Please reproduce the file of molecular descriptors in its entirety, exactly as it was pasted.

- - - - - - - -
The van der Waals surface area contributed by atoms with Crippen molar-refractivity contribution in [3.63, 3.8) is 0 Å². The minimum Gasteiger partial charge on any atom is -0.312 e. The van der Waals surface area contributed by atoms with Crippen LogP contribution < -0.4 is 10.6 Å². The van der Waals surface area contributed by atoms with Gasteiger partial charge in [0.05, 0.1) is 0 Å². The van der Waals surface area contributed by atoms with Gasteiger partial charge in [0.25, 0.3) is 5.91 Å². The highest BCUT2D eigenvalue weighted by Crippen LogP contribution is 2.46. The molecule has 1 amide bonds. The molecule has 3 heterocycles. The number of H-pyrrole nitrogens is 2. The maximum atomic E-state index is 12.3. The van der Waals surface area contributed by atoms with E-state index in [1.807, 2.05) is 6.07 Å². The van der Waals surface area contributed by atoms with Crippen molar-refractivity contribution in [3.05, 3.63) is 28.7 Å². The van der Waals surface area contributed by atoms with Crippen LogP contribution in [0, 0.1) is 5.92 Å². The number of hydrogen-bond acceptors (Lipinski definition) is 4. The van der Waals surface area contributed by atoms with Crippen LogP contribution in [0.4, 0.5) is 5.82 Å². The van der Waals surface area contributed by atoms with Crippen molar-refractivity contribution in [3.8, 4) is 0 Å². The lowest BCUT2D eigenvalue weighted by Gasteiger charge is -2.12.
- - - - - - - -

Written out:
The van der Waals surface area contributed by atoms with Crippen molar-refractivity contribution in [3.63, 3.8) is 0 Å². The minimum Gasteiger partial charge on any atom is -0.312 e. The van der Waals surface area contributed by atoms with Crippen LogP contribution < -0.4 is 10.6 Å². The van der Waals surface area contributed by atoms with Gasteiger partial charge in [0.05, 0.1) is 0 Å². The van der Waals surface area contributed by atoms with Gasteiger partial charge in [0.25, 0.3) is 5.91 Å². The highest BCUT2D eigenvalue weighted by Crippen LogP contribution is 2.46. The molecule has 1 amide bonds. The molecule has 3 heterocycles. The number of H-pyrrole nitrogens is 2. The maximum atomic E-state index is 12.3. The van der Waals surface area contributed by atoms with E-state index in [1.807, 2.05) is 6.07 Å². The van der Waals surface area contributed by atoms with Crippen molar-refractivity contribution in [3.05, 3.63) is 28.7 Å². The van der Waals surface area contributed by atoms with Crippen LogP contribution in [0, 0.1) is 5.92 Å². The number of hydrogen-bond acceptors (Lipinski definition) is 4. The van der Waals surface area contributed by atoms with Crippen LogP contribution in [0.4, 0.5) is 5.82 Å². The van der Waals surface area contributed by atoms with Crippen molar-refractivity contribution in [3.8, 4) is 0 Å². The lowest BCUT2D eigenvalue weighted by Gasteiger charge is -2.12.